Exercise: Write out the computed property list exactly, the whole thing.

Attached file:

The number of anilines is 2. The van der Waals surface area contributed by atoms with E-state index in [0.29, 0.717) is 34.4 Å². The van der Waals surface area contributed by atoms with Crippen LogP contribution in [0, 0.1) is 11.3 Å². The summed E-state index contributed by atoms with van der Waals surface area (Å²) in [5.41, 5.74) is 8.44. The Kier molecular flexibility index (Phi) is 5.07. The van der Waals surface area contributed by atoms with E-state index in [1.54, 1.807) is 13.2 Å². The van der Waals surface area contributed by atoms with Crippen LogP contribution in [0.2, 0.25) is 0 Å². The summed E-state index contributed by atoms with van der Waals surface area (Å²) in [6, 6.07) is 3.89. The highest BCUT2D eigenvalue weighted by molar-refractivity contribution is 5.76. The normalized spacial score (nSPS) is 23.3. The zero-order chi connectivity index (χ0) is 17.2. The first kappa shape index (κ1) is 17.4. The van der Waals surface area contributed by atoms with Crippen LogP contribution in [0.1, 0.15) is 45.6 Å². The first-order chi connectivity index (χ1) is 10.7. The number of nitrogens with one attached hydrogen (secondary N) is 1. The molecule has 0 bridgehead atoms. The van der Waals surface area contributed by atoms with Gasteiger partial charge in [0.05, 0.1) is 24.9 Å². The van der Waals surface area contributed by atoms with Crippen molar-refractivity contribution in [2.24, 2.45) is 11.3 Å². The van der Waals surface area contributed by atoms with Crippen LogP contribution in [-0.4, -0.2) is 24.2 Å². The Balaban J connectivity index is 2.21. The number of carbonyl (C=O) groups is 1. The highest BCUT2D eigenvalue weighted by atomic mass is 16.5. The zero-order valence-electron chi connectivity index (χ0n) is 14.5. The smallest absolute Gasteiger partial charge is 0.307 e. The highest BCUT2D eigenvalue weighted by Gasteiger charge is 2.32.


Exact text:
The number of anilines is 2. The van der Waals surface area contributed by atoms with E-state index in [0.29, 0.717) is 34.4 Å². The van der Waals surface area contributed by atoms with Crippen LogP contribution in [0, 0.1) is 11.3 Å². The summed E-state index contributed by atoms with van der Waals surface area (Å²) in [5.41, 5.74) is 8.44. The Kier molecular flexibility index (Phi) is 5.07. The van der Waals surface area contributed by atoms with E-state index in [1.54, 1.807) is 13.2 Å². The van der Waals surface area contributed by atoms with Crippen LogP contribution in [0.2, 0.25) is 0 Å². The summed E-state index contributed by atoms with van der Waals surface area (Å²) in [6, 6.07) is 3.89. The highest BCUT2D eigenvalue weighted by molar-refractivity contribution is 5.76. The normalized spacial score (nSPS) is 23.3. The zero-order chi connectivity index (χ0) is 17.2. The first kappa shape index (κ1) is 17.4. The van der Waals surface area contributed by atoms with Crippen LogP contribution in [0.1, 0.15) is 45.6 Å². The first-order chi connectivity index (χ1) is 10.7. The number of nitrogens with one attached hydrogen (secondary N) is 1. The molecule has 0 bridgehead atoms. The van der Waals surface area contributed by atoms with Gasteiger partial charge in [0.05, 0.1) is 24.9 Å². The van der Waals surface area contributed by atoms with Crippen molar-refractivity contribution in [2.24, 2.45) is 11.3 Å². The van der Waals surface area contributed by atoms with Crippen LogP contribution in [-0.4, -0.2) is 24.2 Å². The Balaban J connectivity index is 2.21. The number of carbonyl (C=O) groups is 1. The highest BCUT2D eigenvalue weighted by atomic mass is 16.5. The zero-order valence-electron chi connectivity index (χ0n) is 14.5. The smallest absolute Gasteiger partial charge is 0.307 e. The highest BCUT2D eigenvalue weighted by Gasteiger charge is 2.32.